The first and foremost reason is that both Pope John Paul II and Pope Benedict XVI were poor judges of character and placed people in positions of authority who should not have been there. They also followed the old adage “promoveatur ut amoveatur,” or promote to remove.

The most critical person in choosing candidates for the episcopate is the apostolic nuncio. Pope Benedict sent Archbishop Carlo Maria Viganò to the U.S. as nuncio because he wanted to get him out of Rome. From October 2011 until April 2016, Viganò served in this critical role, screening new candidates and proposing the promotion of others. Nuncios do not succeed in getting all their nominees through the cumbersome process, but they get around 50%. And, as we all know, Viganò can charitably be called unhinged.

In addition, Pope Benedict XVI named Cardinals Raymond Burke and Justin Rigali to the Congregation for Bishops, and they helped promote some of the worst culture warriors to Metropolitan sees: men such as Archbishop Salvatore Cordileone in San Francisco and Archbishop Alexander Sample in Portland, OR. Earlier, Burke had been critical in the naming of Archbishop Joseph Naumann as coadjutor Archbishop of Kansas City, KS. So, the system by which bishops are selected was in the hands of culture warriors for many years.

If there has been little help from Rome, there has also been little help from the pews, and this is far less commented on. In the wake of Vatican II, there has been a push to include lay people in decision-making positions that do not require ordination. It is not uncommon to find a lay woman serving as chancellor or a layman serving as superintendent of schools. In the pre-conciliar era, when you walked into a chancery, it was staffed almost exclusively by clerics.

I am no fan of clericalism, but the problem is that in the years after the Council, the ideological makeup of these new lay staff shifted to the right. Many liberal Catholics left the Church, and fewer still ever thought of working for the various offices that comprise a chancery, at least when compared to the number of conservative Catholics who warmed to the prospect.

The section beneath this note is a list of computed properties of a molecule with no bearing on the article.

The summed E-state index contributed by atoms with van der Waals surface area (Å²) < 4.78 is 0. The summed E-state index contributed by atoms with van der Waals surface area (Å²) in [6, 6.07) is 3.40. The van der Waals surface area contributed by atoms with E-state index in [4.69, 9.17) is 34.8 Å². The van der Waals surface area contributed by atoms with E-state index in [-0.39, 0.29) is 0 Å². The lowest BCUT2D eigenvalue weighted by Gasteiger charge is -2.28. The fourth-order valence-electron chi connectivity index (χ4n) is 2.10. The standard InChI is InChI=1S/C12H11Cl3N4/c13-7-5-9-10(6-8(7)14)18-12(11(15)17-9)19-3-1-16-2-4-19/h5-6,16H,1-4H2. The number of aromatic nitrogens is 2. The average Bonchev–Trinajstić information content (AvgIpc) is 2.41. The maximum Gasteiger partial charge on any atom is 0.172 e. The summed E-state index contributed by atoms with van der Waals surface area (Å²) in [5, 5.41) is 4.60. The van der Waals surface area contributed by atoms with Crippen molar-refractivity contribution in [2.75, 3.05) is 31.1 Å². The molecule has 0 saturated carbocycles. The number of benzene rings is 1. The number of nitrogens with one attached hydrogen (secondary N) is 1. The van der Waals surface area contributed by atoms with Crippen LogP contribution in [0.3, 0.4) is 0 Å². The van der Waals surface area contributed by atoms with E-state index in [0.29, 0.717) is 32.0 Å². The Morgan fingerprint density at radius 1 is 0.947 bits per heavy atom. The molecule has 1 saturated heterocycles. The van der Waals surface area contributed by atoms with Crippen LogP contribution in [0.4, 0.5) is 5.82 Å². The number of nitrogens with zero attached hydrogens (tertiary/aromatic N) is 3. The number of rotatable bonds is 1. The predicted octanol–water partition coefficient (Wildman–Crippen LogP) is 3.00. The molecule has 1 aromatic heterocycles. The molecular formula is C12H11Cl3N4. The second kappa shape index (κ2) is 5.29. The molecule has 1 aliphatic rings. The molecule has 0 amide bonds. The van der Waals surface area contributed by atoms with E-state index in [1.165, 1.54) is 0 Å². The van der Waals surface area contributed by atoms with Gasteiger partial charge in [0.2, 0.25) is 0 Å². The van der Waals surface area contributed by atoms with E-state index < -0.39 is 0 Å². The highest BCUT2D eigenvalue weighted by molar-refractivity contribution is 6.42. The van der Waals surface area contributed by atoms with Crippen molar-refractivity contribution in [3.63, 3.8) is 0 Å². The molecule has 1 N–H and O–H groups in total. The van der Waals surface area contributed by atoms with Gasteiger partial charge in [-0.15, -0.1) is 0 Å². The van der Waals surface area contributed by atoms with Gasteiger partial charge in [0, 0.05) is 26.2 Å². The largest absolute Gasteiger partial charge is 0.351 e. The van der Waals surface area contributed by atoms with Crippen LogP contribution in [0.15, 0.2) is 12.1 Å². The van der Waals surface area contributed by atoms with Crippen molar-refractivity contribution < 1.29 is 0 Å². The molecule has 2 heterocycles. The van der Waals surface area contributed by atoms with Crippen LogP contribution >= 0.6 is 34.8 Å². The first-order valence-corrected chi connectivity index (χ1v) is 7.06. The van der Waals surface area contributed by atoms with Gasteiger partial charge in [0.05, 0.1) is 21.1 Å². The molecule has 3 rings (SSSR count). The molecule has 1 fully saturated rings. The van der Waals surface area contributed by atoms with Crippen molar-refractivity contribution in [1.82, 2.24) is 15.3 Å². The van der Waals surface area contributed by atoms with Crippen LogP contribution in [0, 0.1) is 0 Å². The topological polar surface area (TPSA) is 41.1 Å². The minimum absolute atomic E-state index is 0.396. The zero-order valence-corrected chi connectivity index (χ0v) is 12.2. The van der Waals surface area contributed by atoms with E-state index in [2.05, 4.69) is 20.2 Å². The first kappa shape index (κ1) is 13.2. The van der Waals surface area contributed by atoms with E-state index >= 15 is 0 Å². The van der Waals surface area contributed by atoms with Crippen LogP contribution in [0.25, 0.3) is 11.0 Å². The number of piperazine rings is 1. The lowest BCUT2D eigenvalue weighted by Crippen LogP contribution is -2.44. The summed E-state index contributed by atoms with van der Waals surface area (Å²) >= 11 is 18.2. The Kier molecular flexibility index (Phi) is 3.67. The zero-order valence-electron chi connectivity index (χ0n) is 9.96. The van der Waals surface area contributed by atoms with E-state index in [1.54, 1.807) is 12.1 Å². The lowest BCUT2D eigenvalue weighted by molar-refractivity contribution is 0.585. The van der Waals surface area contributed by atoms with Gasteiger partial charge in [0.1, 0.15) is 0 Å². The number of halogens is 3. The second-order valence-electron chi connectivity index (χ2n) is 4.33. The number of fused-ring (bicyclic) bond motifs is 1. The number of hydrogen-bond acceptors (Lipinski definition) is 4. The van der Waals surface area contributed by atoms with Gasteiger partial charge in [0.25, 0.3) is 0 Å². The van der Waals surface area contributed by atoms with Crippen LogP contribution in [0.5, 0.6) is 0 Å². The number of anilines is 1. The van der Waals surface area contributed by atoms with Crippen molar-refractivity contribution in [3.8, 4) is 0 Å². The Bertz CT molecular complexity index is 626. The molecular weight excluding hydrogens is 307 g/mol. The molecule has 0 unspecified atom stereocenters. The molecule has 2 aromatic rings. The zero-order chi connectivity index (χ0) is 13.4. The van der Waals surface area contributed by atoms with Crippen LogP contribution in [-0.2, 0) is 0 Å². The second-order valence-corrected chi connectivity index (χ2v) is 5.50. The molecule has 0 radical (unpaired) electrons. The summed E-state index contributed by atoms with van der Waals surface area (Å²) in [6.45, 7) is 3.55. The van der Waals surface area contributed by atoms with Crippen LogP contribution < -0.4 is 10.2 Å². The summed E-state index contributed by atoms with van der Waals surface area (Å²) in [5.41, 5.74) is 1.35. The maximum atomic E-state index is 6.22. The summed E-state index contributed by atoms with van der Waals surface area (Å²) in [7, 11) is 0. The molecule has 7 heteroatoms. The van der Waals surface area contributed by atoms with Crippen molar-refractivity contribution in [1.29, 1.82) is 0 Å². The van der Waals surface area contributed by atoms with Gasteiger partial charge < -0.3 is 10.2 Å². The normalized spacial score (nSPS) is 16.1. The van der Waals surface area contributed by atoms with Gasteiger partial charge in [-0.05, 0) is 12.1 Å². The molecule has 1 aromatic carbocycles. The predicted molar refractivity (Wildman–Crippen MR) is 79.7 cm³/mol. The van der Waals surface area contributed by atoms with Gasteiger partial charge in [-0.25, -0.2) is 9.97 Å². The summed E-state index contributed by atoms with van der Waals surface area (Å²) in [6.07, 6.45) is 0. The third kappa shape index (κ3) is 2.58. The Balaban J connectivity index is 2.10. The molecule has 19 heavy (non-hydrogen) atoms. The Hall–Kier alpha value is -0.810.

As well, bishops tend to be conflict-averse. There is an old saying: If your request will be met with a “yes,” you meet with the bishop, but if it will be met with a “no,” the Vicar General will deliver the bad news. Bishops know that if, for example, they were to appoint a communications director who had worked for Speaker Nancy Pelosi, the right-wing, anti-abortion brigades would pummel them with phone calls and emails, maybe even a protest. But no one complains when they hire someone who worked for a Republican.

The Knights of Columbus was led for 20 years by Carl Anderson, who formerly worked as a Republican operative. His replacement, Patrick Kelly, served on the staff of President George W. Bush.

The executive director of the Connecticut Catholic Conference, Christopher Healy, previously served as the chairman of the state Republican Party. Brittany Vessely is the executive director of the Colorado Catholic Conference, but she is also part of the conservative American Enterprise Institute’s Initiative on Faith and Public Life and she did a Publius Fellowship at the Claremont Institute.

It is not uncommon for a bishop to bring a neuralgic issue before his diocesan advisory board, a mix of clergy, religious and lay advisors, and it is the laity who are advocating for a hardline, culture warrior position. This has happened in many dioceses over issues such as accepting the children of gay parents into Catholic schools. The laity say “we don’t want those people in our school,” and the clergy are the ones who ask on what basis you deny a Catholic education to a baptized Catholic.